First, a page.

Some kids got off a plane last night and stumbled into our church at midnight. They had just flown back from New Orleans, and in the midst of the ongoing reconstruction efforts, these kids were there to help host a summer camp for the children of displaced families. They were led by Nick and Marisa Dyson, our youth pastors. I’m a pretty big fan of just about everything they do.
As the announcement was made this morning about their safe return, I felt a pang of sorrow. See, when the announcement was made a few months ago that they were planning the trip, Gretchen and I decided that we wanted to give some financial support to the team. Nothing big, just a few thousand dollars out of the petty cash fund we keep lying around the house as “mad money”. I realize this means one less week of lounging around by the pool in Cabo, but sometimes kingdom work requires sacrifice.
Then, a few weeks ago, when they announced that they were in the final stages of their fundraising push, I had that forehead-smack moment of forgetfulness as I realized that we hadn’t made our donation yet. I reminded myself to do that right away.
Then, this morning, when they announced that team was back, I had that huge “Dooh!” moment. The best of intentions … the poorest of followthrough.
It wasn’t my forgetfulness that caused me grief this morning though – believe me, if I got upset every time my brain sprung a leak, I’d be perpetually goth. And I don’t look good in black eyeshadow. Trust me on this.
On some level, it didn’t make much of a difference. The team hit their fundraising goal, they made the trip, the kids in New Orleans had a great week, and I’m sure our kids walked away with some new green shoots on the growing sapling of their spiritual … Ok, I kind of lost myself in that metaphor somewhere. The point is, my lack of participation didn’t really impact the work that was done.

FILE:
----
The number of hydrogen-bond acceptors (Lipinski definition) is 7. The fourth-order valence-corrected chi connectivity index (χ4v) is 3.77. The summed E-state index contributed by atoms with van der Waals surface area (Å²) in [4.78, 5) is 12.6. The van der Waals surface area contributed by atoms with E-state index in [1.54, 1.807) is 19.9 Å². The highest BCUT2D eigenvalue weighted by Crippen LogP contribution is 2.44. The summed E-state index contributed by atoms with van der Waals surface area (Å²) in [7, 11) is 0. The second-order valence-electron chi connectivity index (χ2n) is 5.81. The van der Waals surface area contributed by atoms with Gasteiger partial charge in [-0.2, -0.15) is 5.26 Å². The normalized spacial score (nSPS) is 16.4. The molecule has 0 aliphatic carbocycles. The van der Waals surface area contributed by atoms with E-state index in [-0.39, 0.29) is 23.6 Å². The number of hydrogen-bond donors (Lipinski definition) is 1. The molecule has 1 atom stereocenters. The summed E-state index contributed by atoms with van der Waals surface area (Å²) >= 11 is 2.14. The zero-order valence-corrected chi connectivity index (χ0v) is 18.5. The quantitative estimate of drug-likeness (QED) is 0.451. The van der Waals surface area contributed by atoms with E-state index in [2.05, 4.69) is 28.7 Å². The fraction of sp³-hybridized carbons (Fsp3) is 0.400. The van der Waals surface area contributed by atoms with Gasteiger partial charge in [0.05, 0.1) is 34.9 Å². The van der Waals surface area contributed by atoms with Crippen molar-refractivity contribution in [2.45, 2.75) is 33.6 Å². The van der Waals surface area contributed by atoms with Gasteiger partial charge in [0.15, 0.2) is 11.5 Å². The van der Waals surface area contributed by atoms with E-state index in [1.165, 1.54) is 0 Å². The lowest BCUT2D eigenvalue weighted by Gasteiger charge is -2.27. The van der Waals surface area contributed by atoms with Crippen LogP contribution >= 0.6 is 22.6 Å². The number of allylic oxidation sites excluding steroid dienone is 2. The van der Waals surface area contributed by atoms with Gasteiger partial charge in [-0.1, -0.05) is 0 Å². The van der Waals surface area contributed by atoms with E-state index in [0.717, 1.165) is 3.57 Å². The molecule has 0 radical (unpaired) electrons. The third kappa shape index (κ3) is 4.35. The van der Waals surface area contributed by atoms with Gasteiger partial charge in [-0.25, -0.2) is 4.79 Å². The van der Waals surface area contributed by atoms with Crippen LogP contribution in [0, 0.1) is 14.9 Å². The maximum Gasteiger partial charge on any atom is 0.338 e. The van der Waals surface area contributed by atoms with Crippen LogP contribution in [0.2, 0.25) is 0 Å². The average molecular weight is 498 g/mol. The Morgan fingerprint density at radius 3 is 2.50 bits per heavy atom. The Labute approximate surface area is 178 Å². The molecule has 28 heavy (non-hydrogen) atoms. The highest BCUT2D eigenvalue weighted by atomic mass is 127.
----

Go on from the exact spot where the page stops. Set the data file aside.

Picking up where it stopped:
My sorrow this morning wasn’t that the team didn’t have our $100. It was that something good was done this week, and we weren’t a part of it. We wanted to be, felt the tug of God to be, intended to be, but we weren’t. We missed out on a chance to participate in mission. It reminded me all over again of something that I say often, but rarely acknowledge in actual practice – the act of giving is an expression of our need, not a fulfillment of God’s need.
We need to give, because it reminds us that we are stewards and not owners.
We need to give, because it makes us participants with those who go.
We need to give, because it is the most immanently practical way to break our slavish devotion to materialism, to consumerism, even if only for a moment.
We need to give, because it is an expression of faith in the providence of God.
We need to give, because the rallying sign of the kingdom is not a clenched fist, but an open hand.